Michael Fallon: "Donald Trump must be a wake-up call for Nato"

Posted On: 
20th April 2017

The defence secretary, Sir Michael Fallon, talks to Alan Mak MP about fighting Daesh, dealing with President Trump and his plan to modernise the Armed Forces

Defence Secretary Michael Fallon talking to Conservative MP Alan Mak
Louise Haywood-Schiefer

Replacing the sofas in her office with a table and chairs is often held up as symbolising the shift in approach from David Cameron’s style of government to Theresa May’s. 

More formal meetings, less sofa government. If any Cabinet minister reflects this serious, methodical approach it’s Sir Michael Fallon. Having served in the Thatcher, Major and Cameron governments – and re-appointed as defence secretary last July – he has become the epitome of calmness and continuity. A safe pair of hands who has stood firm through unprecedented tumult at home and abroad, from coalition to the aftermath of the EU referendum all whilst Russia, Syria, Daesh and North Korea have become increasingly potent challenges.   

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Fittingly, Sir Michael and I sit opposite each other across his solid oak office table. “For the last two-and-a-half years round this table I have in effect been running a war,” he says, describing the fight against Daesh. “That has included approving rules of engagement, approving individual targets and making sure our servicemen and women have the resources they need. It has involved all three services.” He tells me the RAF is mounting its biggest air campaign since the first Gulf War, with around 1,200 sorties and counting.  

While a large portrait of Winston Churchill watches over Fallon’s office war room, huge maps on easels mark out the Iraqi and Kurdish advance towards Mosul and Raqqa, strongholds of the so-called Islamic State, which Fallon refers to by its pejorative Arabic acronym “Daesh”. Britain has been at the forefront of operations not only in the air but on the ground, with the Army helping to train 45,000 Iraqi troops, and at sea with Royal Navy ships protecting French and American carrier groups.

“I arrived here [at the Ministry of Defence] when Daesh were almost at the gates of Baghdad on 14 July 2014, and military action commenced in September 14,” Fallon recalls. “This has been a huge military effort over the past two-and-a-half years and it is not over yet. We hope this summer we will see Daesh driven out of the last city they hold [in Iraq] which is Mosul. They lost 12 cities last year and now there is work to do to push Daesh out of Syria. Slowly we are winning, supporting a very fragile democracy in Iraq, but we are making our own streets safer as a result.”

Fallon knows the problems in the Middle East will not be resolved by Britain alone, and he places his trust in our traditional alliances: Nato and America. In fact, the new US defence secretary James “Mad Dog” Mattis has already struck-up a warm relationship with Fallon, providing a vital link between London and the new Trump administration. Fallon shows me a warm letter Mattis has sent him from the Pentagon. 

The retired four-star general who was previously Commander of the United States Central Command, is revered in military circles, and known for slogans such as “marines don’t know how to spell the word ‘defeat’”, and “be polite, be professional, but have a plan to kill everyone you meet.”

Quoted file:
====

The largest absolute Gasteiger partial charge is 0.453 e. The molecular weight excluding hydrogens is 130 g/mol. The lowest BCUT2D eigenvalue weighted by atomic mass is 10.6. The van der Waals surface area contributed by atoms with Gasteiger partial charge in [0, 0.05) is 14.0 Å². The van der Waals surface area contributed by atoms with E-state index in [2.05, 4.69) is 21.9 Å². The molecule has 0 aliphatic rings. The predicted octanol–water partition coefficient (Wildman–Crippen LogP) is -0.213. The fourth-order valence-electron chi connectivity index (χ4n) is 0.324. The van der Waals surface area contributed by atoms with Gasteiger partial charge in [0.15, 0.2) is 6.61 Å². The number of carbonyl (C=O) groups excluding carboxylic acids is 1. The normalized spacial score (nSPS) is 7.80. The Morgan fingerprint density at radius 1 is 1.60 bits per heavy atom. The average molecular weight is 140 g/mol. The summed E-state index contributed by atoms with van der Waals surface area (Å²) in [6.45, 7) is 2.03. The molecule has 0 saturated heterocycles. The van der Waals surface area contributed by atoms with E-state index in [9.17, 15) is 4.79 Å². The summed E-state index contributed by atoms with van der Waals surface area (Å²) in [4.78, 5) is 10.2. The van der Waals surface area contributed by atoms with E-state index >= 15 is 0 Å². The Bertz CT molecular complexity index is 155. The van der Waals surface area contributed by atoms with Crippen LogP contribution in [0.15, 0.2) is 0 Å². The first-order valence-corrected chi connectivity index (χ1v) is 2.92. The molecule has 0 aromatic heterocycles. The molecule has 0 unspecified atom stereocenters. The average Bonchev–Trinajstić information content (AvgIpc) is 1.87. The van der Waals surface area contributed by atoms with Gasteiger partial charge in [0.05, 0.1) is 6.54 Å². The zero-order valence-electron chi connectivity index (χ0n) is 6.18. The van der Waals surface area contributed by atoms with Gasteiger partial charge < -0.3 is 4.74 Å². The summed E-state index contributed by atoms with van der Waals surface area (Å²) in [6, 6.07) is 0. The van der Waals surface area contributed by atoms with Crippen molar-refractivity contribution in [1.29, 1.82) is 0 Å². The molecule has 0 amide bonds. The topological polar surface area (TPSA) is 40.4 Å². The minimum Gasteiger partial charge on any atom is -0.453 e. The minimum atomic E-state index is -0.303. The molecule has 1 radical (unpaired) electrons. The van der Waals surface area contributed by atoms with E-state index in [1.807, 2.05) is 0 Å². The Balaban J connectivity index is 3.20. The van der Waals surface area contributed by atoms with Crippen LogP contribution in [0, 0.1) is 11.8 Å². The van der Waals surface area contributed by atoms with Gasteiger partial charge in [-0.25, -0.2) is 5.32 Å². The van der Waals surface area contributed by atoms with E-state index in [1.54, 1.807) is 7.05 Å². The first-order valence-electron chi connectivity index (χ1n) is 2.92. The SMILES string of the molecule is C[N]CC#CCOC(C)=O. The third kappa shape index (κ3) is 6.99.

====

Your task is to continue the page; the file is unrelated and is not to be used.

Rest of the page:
Mattis visited the UK for the first time in his new role at the end of March, hosted by Fallon, and both share a common ambition to reform Nato. “The special relationship is a source of strength for our two nations, standing together in defence of our freedoms,” Mattis said after the meeting, as he and Fallon announce a new £90m investment to support the UK’s new F-35 Lightning aircraft. Britain has been chosen as a global repair hub for the new fighters, helping create hundreds of high-end jobs and safeguard thousands more. 

Fallon backs President Trump’s dramatic intervention in Syria, and says he is relaxed about the impact of the change in administration, pointing out Whitehall has seen transitions before, from Democrat to Republican and vice versa.

But he predicts the biggest effect will be felt by Nato and the “very clear American demand for European allies to do more and to modernise”. That includes asking more members to ramp up their defence spending to match Nato’s target of 2% of GDP. “19 of the 28 don’t spend even spend 1.5%, whilst five of the 19 don’t even spend 1% and they are by no means the poorest.” Fallon says they need to step up. 

“Trump’s call needs to be heeded,” he adds. “We would like to see Nato allies, if they can’t get to 2% right away, at least commit to increasing annual defence spending. We need to modernise Nato, it needs to be fitter and faster, dealing not just with Russian aggression but with threats to cyber security. Trump is a wake-up call for the alliance.”

Pointing out that post-Brexit, 80% of Nato spending will come from outside the EU, and that three of the four battalions defending the three Baltics states and Poland will be led by non-EU countries – the US, UK and Canada – the driving force of the alliance has fundamentally changed. “Who is defending Europe here?” Fallon asks.

Nonetheless, Fallon is clear that plans for an EU Army are off the table, with the UK blocking the idea for both an EU Military Headquarters and an EU General. Saying other EU countries supported the government’s stance, he firmly believes that “Britain is not alone in wanting to avoid duplication with Nato”. However, when the UK leaves the EU it will no longer have a blocking vote, and that prediction may well be tested.